> VGA). I am really missing support for scaling, since it would make
> dealing with quite many applications easier. (The Windows driver allows
> up to 1024x768 on the internal display, making e.g. the VLC settings
> screen fit on the display.)
There is no support for hardware rotation at this point.
I hate to say this, but rotation has the lowest development priority at this point since OpenChrome DDX still contains far more pressing issues that I need to tackle.
Again, scaling is also a very low priority item at this point as well.
> The virtual console is not shown on a VGA screen (no signal), and is
> unusable on the internal display if a VGA screen is connected and has
> been detected by Openchrome. This is true even after turning it off
> manually. After unplugging, the virtual console becomes usable again.
I made an important bug fix related to VT (Virtual Terminal) with Version 0.5.179.
You may want to try this to see if the VT behavior is better.
If you boot the computer with the VGA cable disconnected and hotplug it later after the OS has finished booting, you typically will not get VT to display anything when you switch to it.
If you want simultaneous VT on FP and VGA, you need to have VGA connected at the time of OS boot.
Also, with newer Linux kernels (i.e., around 3.19 or later), it appears that VGA will display portions of the screen FP is displaying in VT mode.
Sometimes, if you type a lot of stuff on the command line, the VGA screen may display portions of it.
The behavior of VT really varies with the Linux kernel version.
This might be because some other developers were tinkering with via fb device driver outside of the OpenChrome Project.
There appears that some commits were made between 2012 to 2014, and maybe the VT behavior is different as a result.
> XVideo only works on a single screen (the internal display if it is
> active, VGA if it is not).
I have not touched the Xv code since I have been a developer.
Only one small log message was changed recently, and I was not the author of it.
> ACPI standby crashes the whole machine, with
> the display fading to white.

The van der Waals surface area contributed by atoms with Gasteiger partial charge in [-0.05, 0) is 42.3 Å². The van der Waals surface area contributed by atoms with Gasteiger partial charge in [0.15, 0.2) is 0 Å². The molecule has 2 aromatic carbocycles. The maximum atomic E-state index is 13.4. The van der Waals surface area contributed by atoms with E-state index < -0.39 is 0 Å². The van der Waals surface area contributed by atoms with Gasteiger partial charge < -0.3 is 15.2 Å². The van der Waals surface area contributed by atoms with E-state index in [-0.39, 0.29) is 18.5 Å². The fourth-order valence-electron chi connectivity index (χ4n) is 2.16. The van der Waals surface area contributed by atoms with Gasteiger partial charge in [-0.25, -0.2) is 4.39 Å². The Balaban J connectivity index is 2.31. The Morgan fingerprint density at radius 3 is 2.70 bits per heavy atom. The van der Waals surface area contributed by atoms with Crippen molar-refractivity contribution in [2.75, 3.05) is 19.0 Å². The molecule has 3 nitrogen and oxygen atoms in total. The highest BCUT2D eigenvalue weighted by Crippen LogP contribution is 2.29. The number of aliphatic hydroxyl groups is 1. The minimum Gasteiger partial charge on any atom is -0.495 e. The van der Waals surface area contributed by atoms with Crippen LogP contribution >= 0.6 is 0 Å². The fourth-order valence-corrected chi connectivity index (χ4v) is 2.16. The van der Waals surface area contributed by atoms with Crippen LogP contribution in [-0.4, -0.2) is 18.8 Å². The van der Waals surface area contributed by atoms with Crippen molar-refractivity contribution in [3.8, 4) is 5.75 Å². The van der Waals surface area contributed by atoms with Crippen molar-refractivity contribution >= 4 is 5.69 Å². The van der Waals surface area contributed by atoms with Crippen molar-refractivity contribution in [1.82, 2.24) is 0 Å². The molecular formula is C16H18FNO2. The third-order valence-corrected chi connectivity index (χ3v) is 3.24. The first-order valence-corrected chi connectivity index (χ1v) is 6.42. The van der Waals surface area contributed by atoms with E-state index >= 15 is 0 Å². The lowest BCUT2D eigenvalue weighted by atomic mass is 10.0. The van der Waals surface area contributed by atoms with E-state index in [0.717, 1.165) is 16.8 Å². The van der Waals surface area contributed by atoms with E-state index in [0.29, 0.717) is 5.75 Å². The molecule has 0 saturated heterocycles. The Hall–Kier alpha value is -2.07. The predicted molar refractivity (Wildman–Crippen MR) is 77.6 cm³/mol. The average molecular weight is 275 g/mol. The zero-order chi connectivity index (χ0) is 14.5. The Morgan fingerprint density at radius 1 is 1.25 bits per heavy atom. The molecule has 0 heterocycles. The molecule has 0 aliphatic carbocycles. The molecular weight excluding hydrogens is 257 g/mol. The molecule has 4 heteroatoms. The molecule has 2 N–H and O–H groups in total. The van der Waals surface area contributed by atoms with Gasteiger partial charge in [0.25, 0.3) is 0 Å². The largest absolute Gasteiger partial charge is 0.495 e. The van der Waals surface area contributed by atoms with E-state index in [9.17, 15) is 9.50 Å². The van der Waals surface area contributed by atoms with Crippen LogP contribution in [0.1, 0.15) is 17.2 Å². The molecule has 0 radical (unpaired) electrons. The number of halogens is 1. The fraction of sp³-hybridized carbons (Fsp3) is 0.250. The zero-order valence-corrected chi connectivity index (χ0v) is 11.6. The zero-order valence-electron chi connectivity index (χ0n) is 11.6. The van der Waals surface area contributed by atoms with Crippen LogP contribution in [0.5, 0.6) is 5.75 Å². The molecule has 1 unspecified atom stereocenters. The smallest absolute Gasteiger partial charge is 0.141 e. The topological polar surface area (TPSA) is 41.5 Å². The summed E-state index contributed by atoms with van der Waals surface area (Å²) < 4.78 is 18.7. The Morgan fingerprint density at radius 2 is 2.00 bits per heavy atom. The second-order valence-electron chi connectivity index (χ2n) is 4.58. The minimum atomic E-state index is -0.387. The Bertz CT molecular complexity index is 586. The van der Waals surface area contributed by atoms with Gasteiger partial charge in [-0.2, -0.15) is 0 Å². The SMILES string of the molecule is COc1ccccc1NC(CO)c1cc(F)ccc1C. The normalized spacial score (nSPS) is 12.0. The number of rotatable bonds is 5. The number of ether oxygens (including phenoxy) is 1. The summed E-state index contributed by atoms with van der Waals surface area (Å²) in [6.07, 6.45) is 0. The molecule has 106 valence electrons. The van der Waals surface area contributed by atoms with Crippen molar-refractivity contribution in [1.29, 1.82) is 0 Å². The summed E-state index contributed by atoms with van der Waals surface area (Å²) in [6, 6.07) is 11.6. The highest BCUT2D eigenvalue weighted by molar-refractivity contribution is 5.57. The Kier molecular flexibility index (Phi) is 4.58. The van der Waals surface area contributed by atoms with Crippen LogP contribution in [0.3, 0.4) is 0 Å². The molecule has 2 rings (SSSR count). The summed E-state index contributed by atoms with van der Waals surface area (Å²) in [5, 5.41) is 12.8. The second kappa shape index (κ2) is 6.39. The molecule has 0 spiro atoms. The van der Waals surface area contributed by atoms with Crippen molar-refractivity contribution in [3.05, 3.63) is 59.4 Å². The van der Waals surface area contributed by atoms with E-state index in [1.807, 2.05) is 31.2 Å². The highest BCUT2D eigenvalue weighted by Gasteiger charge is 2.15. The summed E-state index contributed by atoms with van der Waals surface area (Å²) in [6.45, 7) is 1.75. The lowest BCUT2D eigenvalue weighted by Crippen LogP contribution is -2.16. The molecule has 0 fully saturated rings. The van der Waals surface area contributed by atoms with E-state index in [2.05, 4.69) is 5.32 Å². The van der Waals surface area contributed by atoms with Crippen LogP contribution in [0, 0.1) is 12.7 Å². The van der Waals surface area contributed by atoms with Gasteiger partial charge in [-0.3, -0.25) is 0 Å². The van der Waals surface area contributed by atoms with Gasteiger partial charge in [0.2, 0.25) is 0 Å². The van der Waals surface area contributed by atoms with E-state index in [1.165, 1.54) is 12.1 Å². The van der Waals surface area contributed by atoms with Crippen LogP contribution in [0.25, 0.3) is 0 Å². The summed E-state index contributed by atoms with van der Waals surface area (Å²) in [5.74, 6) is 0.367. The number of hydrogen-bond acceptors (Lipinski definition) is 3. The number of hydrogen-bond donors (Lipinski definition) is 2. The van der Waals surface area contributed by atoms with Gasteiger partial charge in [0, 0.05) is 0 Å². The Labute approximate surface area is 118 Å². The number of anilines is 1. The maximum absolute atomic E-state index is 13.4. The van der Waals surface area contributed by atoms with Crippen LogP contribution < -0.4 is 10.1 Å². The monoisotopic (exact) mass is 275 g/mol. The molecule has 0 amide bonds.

Yeah, the possible cause of it is the via frame buffer device driver doing something weird when resuming from ACPI S3 State.
It appears that some crucial mailbox registers set by VGA BIOS (this is VIA Technologies proprietary stuff, and not related to the "original" VGA BIOS or VBE defined by VESA) get corrupted when resuming from standby.
The problem with your model (Quanta IL1) is that the panel used is a type that does not have I2C to read off EDID for panel detection.
Hence, the mailbox registers set by VGA BIOS is the only way to detect its panel resolution.
When these registers get corrupted, then OpenChrome sets the wrong CRTC parameters, hence the white screen.
g netbook has the same exact issue, and I do have a few less than desirable tricks I can think of to retain these mailbox registers in question.
I can come up with a patch for this if you can file a bug report with https://bugs.freedesktop.org.
> DPMS seems to work well.
I did test monitor / panel shut off, including backlight turn off.
> Compared to version 0.4.0, Openchrome feels much more stable. It did not
> crash throughout my testing, and switching to the virtual console fixed
> most modesetting bugs. Thank you very much for your work!
Thank you very much for the compliments.
Between Version 0.4.0 and Version 0.5, I fixed the runtime screen resolution change crash bug that James Simmons apparently introduced accidentally around Version 0.3.2.
Unfortunately, runtime screen resolution change feature still does not work with the next generation OpenChrome DRM (OpenChrome DRM with KMS support. AKA drm-openchrome), and this is one of the major bug I have yet to fix.
Other than that, I am able to get HP 2133 Mini-Note and Epic 1314 to work with Xubuntu 14.04.0 LTS and drm-openchrome.
All the development efforts for the past 1.5 years have been around display detection (and a little bit of drm-openchrome stuff related to display detection as well), and it is far harder than I originally imagined.
Even Intel broke their Atom SoC's flat panel code (i.e., Intel "Bay Trail" $60 USD Windows 8.1 with Bing tablets they were selling back in 2014. I recently bought a second one for $46 USD to install Ubuntu 16.04 LTS, but I was disappointed to learn that Intel broke the Bay Trail FP detection code in 2014 or so . . . I still have not succeeded in this project.) and apparently it is still broken . . .
> If I may wish for a single thing, it would be support for scaling on the
> internal display. Everything else works well enough for my needs.
James left some code for scaling inside drm-openchrome.
I do not plan to remove the code, and it is possible that I may be able to backport some of it to OpenChrome DDX down the road.
His scaling code implementation appears better than the way OpenChrome DDX developers did.
> I hope I am not annoying you by posting these mails every once in a
> while. :-)
> Best Regards,
Sebastian, no, you are not annoying me, but I think the bugs you are reporting are serious enough that you may want to file a bug report with http://bugs.freedesktop.org.
I may want to fix one or two bugs you are reporting prior to Version 0.6 release.
The freedesktop.org bugzilla interface makes it easier to post a patch, so it will be nice if you can file a bug report there.